He never rose to very high dignity in the church. He was 11 some time rector of Sturston in Suffolk, where he married a wealthy widow; and afterwards, when the King visited Cambridge (1728), became Doctor of Laws'. He was (in August
was employed in translation at all."' The Dunciad, 4to ed. 1729, iii. 327. For the falsity of this statement see Pope's Works (Elwin and Courthope), viii. 158. [The change was made in 1736.]
Spence (p. 326) records on the authority of Mr. Blount of Twickenham that Broome asked five hundred, and upon Mr. Pope's saying that was too little, and Broome naming seven; "Well then (says Pope), let's split the difference; there's six hundred for you.
'Only once, in ch. vii.
2 Fenton wrote to Broome :-'He has indeed discovered a keen appetite to quarrel with you.' Pope's Works (Elwin and Courthope), viii. 144. Pope tried to wriggle out of the authorship. Ib. pp. 159, 162.
Broome suffered also with Fenton from Pope's enemies for their share in the Odyssey. Fenton wrote to Broome in 1725:-'We have been but coarsely used this last summer, both in print and conversation.' Ib. p. 103.
3 Ch. vi.
Pope's Works (Elwin and Courthope), viii. 104.
The quotation is from Broome's lines To Mr. Pope, upon the Edition of his Works, 1725. Pope's Miscellany, 1726, 1727, vol. i. Pref. p. xxxvi. In his poem To Mr. Pope, who corrected my Verses (ib. p. 246) he writes:
'So when Luke drew the rudiments of man,
An angel finish'd what the saint began.'
In 1735 he wrote to Pope:-'I think it is about six years since I wrote to you.' Pope's Works (Elwin and Courthope), viii. 171. Pope replied:-'I sincerely embrace the pleasures of reconciliation.' Ib. p. 173. Broome was timid; otherwise he would never have been reconciled with a man who had used him so ill.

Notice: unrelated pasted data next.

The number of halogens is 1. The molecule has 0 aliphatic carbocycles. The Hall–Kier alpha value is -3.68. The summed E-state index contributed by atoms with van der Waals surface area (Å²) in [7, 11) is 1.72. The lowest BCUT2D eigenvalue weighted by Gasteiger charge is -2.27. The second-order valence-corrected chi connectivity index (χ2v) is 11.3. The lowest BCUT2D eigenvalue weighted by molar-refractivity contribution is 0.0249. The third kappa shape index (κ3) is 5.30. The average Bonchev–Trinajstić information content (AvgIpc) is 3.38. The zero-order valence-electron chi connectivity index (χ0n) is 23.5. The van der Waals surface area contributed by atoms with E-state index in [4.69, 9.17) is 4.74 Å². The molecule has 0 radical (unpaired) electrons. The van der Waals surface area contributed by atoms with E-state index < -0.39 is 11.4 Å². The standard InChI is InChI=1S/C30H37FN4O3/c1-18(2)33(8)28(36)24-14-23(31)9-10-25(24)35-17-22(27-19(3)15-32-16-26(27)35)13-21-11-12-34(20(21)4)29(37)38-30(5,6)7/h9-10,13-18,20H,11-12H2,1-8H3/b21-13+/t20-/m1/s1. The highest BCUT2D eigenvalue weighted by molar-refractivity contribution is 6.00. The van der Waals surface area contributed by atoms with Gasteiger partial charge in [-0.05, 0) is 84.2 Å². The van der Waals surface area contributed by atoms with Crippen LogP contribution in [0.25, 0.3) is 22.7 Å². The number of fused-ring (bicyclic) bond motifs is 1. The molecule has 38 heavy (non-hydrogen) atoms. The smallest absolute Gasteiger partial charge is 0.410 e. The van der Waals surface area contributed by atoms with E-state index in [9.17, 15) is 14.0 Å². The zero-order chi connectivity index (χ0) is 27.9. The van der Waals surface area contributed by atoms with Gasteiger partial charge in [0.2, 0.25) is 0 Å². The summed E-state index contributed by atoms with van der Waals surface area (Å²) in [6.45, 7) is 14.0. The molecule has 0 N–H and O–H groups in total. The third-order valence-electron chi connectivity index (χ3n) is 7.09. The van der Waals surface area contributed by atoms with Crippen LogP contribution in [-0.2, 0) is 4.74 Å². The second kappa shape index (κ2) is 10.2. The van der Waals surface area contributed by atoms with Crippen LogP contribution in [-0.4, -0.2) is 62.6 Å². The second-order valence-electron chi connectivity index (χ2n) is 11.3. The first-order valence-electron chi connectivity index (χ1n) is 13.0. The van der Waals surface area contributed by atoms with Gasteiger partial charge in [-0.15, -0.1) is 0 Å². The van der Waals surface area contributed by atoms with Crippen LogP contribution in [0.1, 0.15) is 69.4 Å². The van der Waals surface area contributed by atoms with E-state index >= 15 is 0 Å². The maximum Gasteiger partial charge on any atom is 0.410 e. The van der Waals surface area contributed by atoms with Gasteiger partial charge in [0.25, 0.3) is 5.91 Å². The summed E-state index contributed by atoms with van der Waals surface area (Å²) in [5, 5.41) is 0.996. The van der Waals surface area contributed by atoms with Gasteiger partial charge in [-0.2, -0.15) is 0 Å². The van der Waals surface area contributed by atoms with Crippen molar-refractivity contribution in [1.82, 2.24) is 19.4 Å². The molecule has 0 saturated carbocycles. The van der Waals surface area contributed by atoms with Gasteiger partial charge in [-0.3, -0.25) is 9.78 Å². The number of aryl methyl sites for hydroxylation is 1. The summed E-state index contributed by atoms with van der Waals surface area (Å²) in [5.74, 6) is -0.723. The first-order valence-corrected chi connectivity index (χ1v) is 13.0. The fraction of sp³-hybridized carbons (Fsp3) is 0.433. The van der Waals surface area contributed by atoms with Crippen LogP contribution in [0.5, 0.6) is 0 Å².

1728) presented by the Crown' to the rectory of Pulham in Norfolk 2, which he held with Oakley Magna in Suffolk, given him by the Lord Cornwallis, to whom he was chaplain, and who added the vicarage of Eye in Suffolk; he then resigned Pulham3, and retained the other two.
12 Towards the close of his life he grew again poetical, and amused himself in translating Odes of Anacreon, which he published in The Gentleman's Magazine, under the name of Chester *.
He died at Bath, November 16, 17455, and was buried in the Abbey Church.
14 Of Broome, though it cannot be said that he was a great poet, it would be unjust to deny that he was an excellent versifyer; his lines are smooth and sonorous, and his diction is select and elegant. His rhymes are sometimes unsuitable: in his Melancholy he makes breath rhyme to birth in one place, and to earth in another. Those faults occur but seldom; and he had such power of words and numbers as fitted him for translation, but, in his original works, recollection seems to have been his business more than invention. His imitations are so apparent that it is part of his reader's employment to recall the verses of some former poet. Sometimes he copies the most popular writers, for he seems scarcely to endeavour at concealment; and sometimes he picks up fragments in obscure corners. His lines to Fenton: